In any case, it is trite law that the CBDT circular which creates a burden or liability or imposes a new kind of imparity, same cannot be reckoned retrospectively. The beneficial circular may apply retrospectively but a circular imposing a burden has to be applied prospectively only. Here in this case the CBDT has enlarged the scope of 'Indian Medical Council Regulation, 2002' and made it applicable for the pharmaceutical companies. Therefore, such a CBDT circular cannot be reckoned to have retrospective effect. The same CBDT circular had come up for consideration before the co-ordinate Bench of the ITAT, Mumbai Bench in the case of Syncom Formulations (I) Ltd. (in ITA Nos. 6429 & 6428/Mum/2012 for A.Ys. 2010-11 and 2011-12, vide order dated 23.12.2015), wherein Tribunal held that CBDT circular would not be not be applicable in the A.Ys. 2010-11 and 2011-12 as it was introduced w.e.f. 1.8.2012."

(emphasis supplied)

21. PHL Pharma (supra) further discussed the High Court decisions of Kap Scan and Confederation (supra), holding the even though they were decided against the assessee, they did not lay down a blanket ban on pharmaceutical companies claiming tax benefit under Section 37(1), and made it subject to the satisfaction of the Assessing Officer on a case-to-case basis. Subsequent decisions by ITATs across states have placed heavy reliance on PHL Pharma to grant relief to the assessee pharmaceutical companies.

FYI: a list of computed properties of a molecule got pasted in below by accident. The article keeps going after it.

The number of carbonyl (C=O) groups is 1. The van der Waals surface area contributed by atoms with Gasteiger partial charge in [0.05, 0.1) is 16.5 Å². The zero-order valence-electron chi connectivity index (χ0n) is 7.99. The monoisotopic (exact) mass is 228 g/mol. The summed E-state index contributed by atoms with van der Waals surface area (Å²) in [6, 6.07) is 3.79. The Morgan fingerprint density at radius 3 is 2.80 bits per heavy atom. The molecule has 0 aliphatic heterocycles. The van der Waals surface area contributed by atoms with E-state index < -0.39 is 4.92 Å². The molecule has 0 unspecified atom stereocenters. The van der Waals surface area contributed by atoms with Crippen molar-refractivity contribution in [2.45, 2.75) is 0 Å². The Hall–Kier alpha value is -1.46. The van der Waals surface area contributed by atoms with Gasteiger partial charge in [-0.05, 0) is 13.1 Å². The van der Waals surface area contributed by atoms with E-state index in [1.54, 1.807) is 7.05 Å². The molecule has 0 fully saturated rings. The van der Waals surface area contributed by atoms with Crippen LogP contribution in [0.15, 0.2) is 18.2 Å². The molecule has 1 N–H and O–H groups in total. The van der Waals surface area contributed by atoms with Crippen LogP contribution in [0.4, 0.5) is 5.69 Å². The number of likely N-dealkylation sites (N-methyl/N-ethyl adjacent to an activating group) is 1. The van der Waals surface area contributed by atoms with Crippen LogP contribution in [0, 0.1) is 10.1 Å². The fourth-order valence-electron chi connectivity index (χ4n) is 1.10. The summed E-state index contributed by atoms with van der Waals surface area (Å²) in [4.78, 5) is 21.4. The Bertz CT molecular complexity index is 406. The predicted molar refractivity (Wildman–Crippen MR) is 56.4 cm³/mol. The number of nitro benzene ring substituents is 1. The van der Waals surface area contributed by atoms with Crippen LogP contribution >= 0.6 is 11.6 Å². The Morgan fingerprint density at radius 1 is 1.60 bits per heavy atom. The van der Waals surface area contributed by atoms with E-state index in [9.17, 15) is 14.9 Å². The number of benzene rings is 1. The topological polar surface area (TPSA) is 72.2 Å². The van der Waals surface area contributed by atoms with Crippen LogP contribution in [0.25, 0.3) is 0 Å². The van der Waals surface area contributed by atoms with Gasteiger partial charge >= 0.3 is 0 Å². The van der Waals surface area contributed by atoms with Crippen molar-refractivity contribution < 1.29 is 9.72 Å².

22. This Court is of the opinion that such a narrow interpretation of Explanation 1 to Section 37(1) defeats the purpose for which it was inserted, i.e., to disallow an assessee from claiming a tax benefit for its participation in an illegal activity. Though the memorandum to the Finance Bill, 1998 elucidated the ambit of Explanation 1 to include "protection money, extortion, hafta, bribes, etc.", yet, ipso facto, by no means is the embargo envisaged restricted to those examples. It is but logical that when acceptance of freebies is punishable by the MCI (the range of penalties and sanction extending to ban imposed on the medical practitioner), pharmaceutical companies cannot be granted the tax benefit for providing such freebies, and thereby (actively and with full knowledge) enabling the commission of the act which attracts such opprobrium.